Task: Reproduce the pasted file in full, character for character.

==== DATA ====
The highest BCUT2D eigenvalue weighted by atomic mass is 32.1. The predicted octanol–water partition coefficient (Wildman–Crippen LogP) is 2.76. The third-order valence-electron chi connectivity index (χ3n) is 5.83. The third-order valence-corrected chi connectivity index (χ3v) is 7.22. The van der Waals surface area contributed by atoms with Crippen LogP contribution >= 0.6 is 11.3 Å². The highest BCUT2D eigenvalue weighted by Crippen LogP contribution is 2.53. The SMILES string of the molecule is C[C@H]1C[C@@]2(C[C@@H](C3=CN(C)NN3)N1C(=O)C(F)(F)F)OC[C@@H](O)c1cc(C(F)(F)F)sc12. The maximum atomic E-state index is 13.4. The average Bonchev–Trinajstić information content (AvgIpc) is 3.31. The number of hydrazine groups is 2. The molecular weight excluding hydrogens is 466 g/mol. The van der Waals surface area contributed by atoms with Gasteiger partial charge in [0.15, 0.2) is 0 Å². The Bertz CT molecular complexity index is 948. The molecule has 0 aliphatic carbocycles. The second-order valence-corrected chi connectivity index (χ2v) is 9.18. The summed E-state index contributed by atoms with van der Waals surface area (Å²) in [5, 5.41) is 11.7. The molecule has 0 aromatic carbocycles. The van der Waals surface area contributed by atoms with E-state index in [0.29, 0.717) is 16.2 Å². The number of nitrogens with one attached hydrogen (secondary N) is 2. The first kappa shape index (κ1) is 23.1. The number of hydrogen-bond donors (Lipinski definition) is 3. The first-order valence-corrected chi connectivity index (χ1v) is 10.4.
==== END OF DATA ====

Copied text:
The highest BCUT2D eigenvalue weighted by atomic mass is 32.1. The predicted octanol–water partition coefficient (Wildman–Crippen LogP) is 2.76. The third-order valence-electron chi connectivity index (χ3n) is 5.83. The third-order valence-corrected chi connectivity index (χ3v) is 7.22. The van der Waals surface area contributed by atoms with Crippen LogP contribution >= 0.6 is 11.3 Å². The highest BCUT2D eigenvalue weighted by Crippen LogP contribution is 2.53. The SMILES string of the molecule is C[C@H]1C[C@@]2(C[C@@H](C3=CN(C)NN3)N1C(=O)C(F)(F)F)OC[C@@H](O)c1cc(C(F)(F)F)sc12. The maximum atomic E-state index is 13.4. The average Bonchev–Trinajstić information content (AvgIpc) is 3.31. The number of hydrazine groups is 2. The molecular weight excluding hydrogens is 466 g/mol. The van der Waals surface area contributed by atoms with Gasteiger partial charge in [0.15, 0.2) is 0 Å². The Bertz CT molecular complexity index is 948. The molecule has 0 aliphatic carbocycles. The second-order valence-corrected chi connectivity index (χ2v) is 9.18. The summed E-state index contributed by atoms with van der Waals surface area (Å²) in [5, 5.41) is 11.7. The molecule has 0 aromatic carbocycles. The van der Waals surface area contributed by atoms with E-state index in [0.29, 0.717) is 16.2 Å². The number of nitrogens with one attached hydrogen (secondary N) is 2. The first kappa shape index (κ1) is 23.1. The number of hydrogen-bond donors (Lipinski definition) is 3. The first-order valence-corrected chi connectivity index (χ1v) is 10.4.